When it comes to program evaluation and measurement of initiative effectiveness, organizations in Brazil tend to rely on collection of program participation (80%), health care utilization/cost (85%), and occupational/absence data (59%). Data on program performance is most often shared with senior leaders (57%) and managers or supervisors (45%).

One of the largest opportunities for employers to improve their health and well-being offerings is to integrate employer-sponsored wellness activities with internal or external providers of related HWB services. More than half (61%) of employers in Brazil report they are not integrating HWB programs through cross-referrals or warm transfers into other programs or collaborating as a team to track progress towards common organizational goals or outcomes. Given the likelihood of mental health issues to be comorbid with physical chronic health issues, it is important for employers to better integrate behavioral health with lifestyle management, condition management, and case management; only 46%, 35%, and 23% of organizations say they integrate these areas, respectively. Disability management is also rarely integrated with HWB programs as 61% of employers in Brazil report these areas are not integrated in any way.

Other more programmatic areas of opportunity include initiatives to support a psychologically healthy workforce (only 32% provide), provision of information about community health resources (18%), medical decision support (48%), and nurse advice line services (26%). It is possible that the national health service provides some of these resources and when that is the case, employers have the opportunity to ensure employees are aware of them. Strengthening disability management is also important as few organizations report having formal return-to-work programs following a disability (35%), standards for ongoing supportive communication with employees during leaves (30%), and strategies to triage individuals with appropriate disabilities into relevant HWB programs (18%).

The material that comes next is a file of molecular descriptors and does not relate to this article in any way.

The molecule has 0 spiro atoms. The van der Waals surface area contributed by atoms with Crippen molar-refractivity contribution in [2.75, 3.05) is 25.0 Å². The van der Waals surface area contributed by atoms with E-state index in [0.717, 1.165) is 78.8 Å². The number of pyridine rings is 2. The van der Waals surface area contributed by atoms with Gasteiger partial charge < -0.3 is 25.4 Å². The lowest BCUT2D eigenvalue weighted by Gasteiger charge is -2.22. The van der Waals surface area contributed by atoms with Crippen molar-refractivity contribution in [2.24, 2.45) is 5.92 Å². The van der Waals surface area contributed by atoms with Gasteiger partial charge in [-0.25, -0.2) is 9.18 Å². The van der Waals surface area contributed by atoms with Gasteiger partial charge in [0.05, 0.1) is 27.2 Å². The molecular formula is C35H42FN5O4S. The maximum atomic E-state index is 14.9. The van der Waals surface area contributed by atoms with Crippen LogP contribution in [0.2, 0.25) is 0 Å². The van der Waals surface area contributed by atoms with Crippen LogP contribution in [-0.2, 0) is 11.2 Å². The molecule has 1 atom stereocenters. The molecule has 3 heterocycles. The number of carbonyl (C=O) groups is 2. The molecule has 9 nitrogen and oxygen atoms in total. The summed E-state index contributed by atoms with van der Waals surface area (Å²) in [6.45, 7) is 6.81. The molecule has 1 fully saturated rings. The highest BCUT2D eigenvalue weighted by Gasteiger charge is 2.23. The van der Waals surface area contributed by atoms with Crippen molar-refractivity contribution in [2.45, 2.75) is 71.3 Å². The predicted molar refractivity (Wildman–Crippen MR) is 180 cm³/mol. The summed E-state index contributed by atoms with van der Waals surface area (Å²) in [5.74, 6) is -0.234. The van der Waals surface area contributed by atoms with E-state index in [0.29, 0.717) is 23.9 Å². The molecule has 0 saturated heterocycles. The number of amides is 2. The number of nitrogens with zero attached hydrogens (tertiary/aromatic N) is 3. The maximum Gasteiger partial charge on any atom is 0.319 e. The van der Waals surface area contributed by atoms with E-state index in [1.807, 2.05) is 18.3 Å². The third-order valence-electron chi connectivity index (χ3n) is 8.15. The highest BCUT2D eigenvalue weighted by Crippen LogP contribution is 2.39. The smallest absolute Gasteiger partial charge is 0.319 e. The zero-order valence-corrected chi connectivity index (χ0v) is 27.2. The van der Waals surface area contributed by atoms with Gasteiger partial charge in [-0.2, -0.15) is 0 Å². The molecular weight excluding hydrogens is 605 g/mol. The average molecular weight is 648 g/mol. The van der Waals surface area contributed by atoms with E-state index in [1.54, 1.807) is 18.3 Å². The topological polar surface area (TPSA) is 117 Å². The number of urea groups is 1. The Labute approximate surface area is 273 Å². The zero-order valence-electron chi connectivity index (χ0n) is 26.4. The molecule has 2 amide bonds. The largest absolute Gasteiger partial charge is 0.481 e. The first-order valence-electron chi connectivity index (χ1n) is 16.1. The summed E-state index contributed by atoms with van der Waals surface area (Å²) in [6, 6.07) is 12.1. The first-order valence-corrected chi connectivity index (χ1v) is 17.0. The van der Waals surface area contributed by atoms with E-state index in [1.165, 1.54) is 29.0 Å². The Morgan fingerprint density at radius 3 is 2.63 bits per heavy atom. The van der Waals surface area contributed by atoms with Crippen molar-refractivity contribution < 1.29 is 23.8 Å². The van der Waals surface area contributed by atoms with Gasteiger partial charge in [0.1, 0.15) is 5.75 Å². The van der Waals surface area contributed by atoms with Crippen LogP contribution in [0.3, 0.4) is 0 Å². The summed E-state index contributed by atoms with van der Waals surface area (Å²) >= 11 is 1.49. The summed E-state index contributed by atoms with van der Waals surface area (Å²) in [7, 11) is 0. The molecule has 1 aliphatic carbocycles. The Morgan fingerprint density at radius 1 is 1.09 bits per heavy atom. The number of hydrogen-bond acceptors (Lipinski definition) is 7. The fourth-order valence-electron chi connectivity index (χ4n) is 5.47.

In conclusion, organizations in Brazil that complete the HERO Scorecard have many exemplary practices in place when it comes to strategic planning, organizational and cultural support, participation strategies, and program measurement and evaluation. Even so, there are many opportunities to improve upon these practices in order to increase the overall average HERO Scorecard score from 86 points to the best practice position of at least 125 points.4-5

This commentary was written by Jessica Grossmeier, PhD, and is based on data from the Q1 2019 HERO Scorecard International Benchmark Report.

References

  1.  Octavio Ocke-Reis C. Financial sustainability of the Brazilian health system and health-related tax expenditures. Ciencia & Saude Coletiva. 2018; 23(6). Available at http://dx.doi.org/10.1590/1413-81232018236.05992018
  2. World Health Organization. Flawed but fair: Brazil’s health system reaches out to the poor. Bulletin of the World Health Organization. 2008; 86(4): 241-320. Available at: https://www.who.int/bulletin/volumes/86/4/08-030408/en/
  3. IAWHP. An interview with Alberto Ogata. Worksite Health International. 2014; 5(1). Available at https://www.acsm-iawhp.org/files/DOCUMENTLIBRARY/WorksiteHealth_Winter_2014_Final_V3.pdf
  4. Goetzel RZ. Can the HERO Scorecard predict health care cost trends and employee health risks? 2014 HERO Scorecard Annual Report. 2014: 8-9. Available at: https://hero-health.org/hero-scorecard/
  5. Grossmeier J. Can workplace wellness signal superior stock performance? 2016 HERO Scorecard Annual Report. 2016: 15-18. Available at: https://hero-health.org/hero-scorecard/